Saturday, 11 March 2017

Cauliflower and broccoli ~ freeze easily without plastic wrap or bags

Cauliflower and broccoli are easy to freeze for storage and require no plastic wrap or bags.  Whether buying them cheaply when plentiful or growing your own, freezing is a great way to continue to have a good supply easily to hand.


Late this summer I had the great good fortune to be given a cauliflower by Peter, a generous neighbour.  It was a beauty and easily the largest I have ever seen being about the size of a soccer ball!  They don't keep all that well, losing their delicate flavour and crispness fairly rapidly, so I needed to do something with it quickly.  (If you don't much like these vegetables you may not have had a fresh one properly cooked to just the right amount.) 

I had a quick look at what other people do.  The methods I came across all used plastic wrap or bags, which I avoid completely.  There is absolutely no need for either.  I found that waxed paper and cotton or linen tea towels work perfectly well, with the result that when defrosted and cooked that fabulous cauliflower was as delicious as the day I received it!  

I have since used exactly the same method with broccoli and found it equally successful. 

Here is my method:
  • Chop the cauliflower or broccoli into pieces which are the size you will want for later cooking.
  • Place the pieces into a steamer over or in an adequately sized pot of rapidly boiling water.  I suggest you get that water fully boiling before you place the steamer over it, as you want cooking to be rapid and accurately measurable.
  • Keep that water at a rapid boil water for three to four minutes. 
  • Remove from heat and tip the cauliflower or broccoli into a colander or large sieve and dunk this in a sink of cold water to stop further cooking and chill veges thoroughly.  If your steamer has a handle at the side you won't need a collander or other draining container - just dunk the whole thing. 
  • Allow to drain
  • Tip veges onto a clean dry cotton or linen tea towel

  • Once most of the water has drained spread a fresh tea towel into the base of a freezer drawer or other large container such as a baking dish which will fit in the freezer.
  • Spread the pieces of cauliflower or broccoli keeping them in a single evenly spaced layer 
  • Fold over an edge of the tea towel to cover them and lay out another layer of cauliflower or broccoli on that, and continue until all of them are 'tucked up'.  
  • Leave them to fully freeze, say overnight.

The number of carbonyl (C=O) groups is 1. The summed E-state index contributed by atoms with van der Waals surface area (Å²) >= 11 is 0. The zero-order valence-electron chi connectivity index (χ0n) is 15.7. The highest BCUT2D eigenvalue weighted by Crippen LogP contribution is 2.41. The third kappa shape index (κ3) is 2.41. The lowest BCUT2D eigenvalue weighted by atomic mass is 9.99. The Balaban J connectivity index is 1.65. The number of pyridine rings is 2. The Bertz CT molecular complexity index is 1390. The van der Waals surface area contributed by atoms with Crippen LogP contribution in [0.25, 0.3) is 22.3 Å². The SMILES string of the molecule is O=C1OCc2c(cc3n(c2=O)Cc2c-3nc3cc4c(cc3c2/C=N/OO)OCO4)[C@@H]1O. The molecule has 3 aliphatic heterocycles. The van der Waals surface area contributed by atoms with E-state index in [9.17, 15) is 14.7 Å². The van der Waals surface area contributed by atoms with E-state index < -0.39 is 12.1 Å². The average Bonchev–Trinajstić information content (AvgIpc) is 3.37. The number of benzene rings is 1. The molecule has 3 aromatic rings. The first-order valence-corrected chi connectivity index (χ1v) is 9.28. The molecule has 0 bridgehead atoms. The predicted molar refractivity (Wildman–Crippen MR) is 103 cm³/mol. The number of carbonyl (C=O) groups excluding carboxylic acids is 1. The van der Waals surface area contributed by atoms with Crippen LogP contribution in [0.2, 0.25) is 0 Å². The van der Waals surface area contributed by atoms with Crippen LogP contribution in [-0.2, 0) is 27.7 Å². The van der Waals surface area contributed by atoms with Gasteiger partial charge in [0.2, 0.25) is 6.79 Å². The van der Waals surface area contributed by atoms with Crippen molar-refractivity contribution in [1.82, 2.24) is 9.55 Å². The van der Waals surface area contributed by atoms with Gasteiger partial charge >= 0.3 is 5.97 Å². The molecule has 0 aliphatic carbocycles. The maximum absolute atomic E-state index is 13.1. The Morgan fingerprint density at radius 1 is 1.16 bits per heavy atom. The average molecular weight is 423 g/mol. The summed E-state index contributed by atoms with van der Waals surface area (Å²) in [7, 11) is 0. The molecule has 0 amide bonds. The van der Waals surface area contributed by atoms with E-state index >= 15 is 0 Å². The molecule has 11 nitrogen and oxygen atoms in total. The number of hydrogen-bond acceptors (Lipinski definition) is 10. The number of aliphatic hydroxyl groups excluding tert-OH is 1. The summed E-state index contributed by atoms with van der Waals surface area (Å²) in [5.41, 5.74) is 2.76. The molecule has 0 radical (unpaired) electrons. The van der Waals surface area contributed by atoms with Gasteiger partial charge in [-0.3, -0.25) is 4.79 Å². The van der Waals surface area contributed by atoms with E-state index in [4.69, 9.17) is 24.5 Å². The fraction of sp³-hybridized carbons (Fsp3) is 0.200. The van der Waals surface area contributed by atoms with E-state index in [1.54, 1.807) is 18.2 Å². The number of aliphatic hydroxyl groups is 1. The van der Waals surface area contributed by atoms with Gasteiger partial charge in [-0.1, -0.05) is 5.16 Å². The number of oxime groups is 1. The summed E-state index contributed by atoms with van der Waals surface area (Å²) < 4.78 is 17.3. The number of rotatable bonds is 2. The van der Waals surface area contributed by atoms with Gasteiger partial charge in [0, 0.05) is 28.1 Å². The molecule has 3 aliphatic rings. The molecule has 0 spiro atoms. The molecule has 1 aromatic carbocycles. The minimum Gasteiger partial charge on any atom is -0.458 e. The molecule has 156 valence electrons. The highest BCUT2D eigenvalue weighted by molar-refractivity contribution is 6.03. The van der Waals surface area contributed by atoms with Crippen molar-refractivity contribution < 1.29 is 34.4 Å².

• Once frozen they can easily be plucked off the tea towel and you have your free-flow vegetables:


I always weigh this sort of thing so that if I'm following a recipe or creating something new I have a reasonable chance of replicating it!  So, it's out with the kitchen scales:
  • Lay a piece of wax paper on the scales, of a suitable size for folding and wrapping veges into parcels of a convenient size.  I find 100 to 150 gram parcels of veges suit me well.


  • Lift the paper with veges on it and fold it up into a parcel or place it directly into a container which can take a lid; fold the paper over if you haven't already, and write the weight on it.  I usually use ice cream containers.  Yes, I know this is plastic, but it is a reuse and can be reused many times!
  

  • Fill up the box with as many parcels as it will hold, 
  • Put the lid on and label it so that it can be easily identified and include the date.
  • Now it is ready to go into the freezer and you are done, apart from the clearing up, of which there is hardly any. 
Your delicious vegetables are then only a step away, and will have all the flavour and fresh consistency as they did before frozen. 

Tip for gardeners: 
Cauliflowers, broccoli and cabbages belong to the brassica family, which attract white butterflies in the same way that candles attract moths; their caterpillars can cause a lot of damage as they munch through tasty fresh growth!  With this in mind Peter has a large framework around the area where he has his brassicas, over which he places fine-mesh netting.  This prevents white butterflies from getting anywhere near them.  The result is that these vegetables are entirely free of their depredations.  Nice one, Peter!

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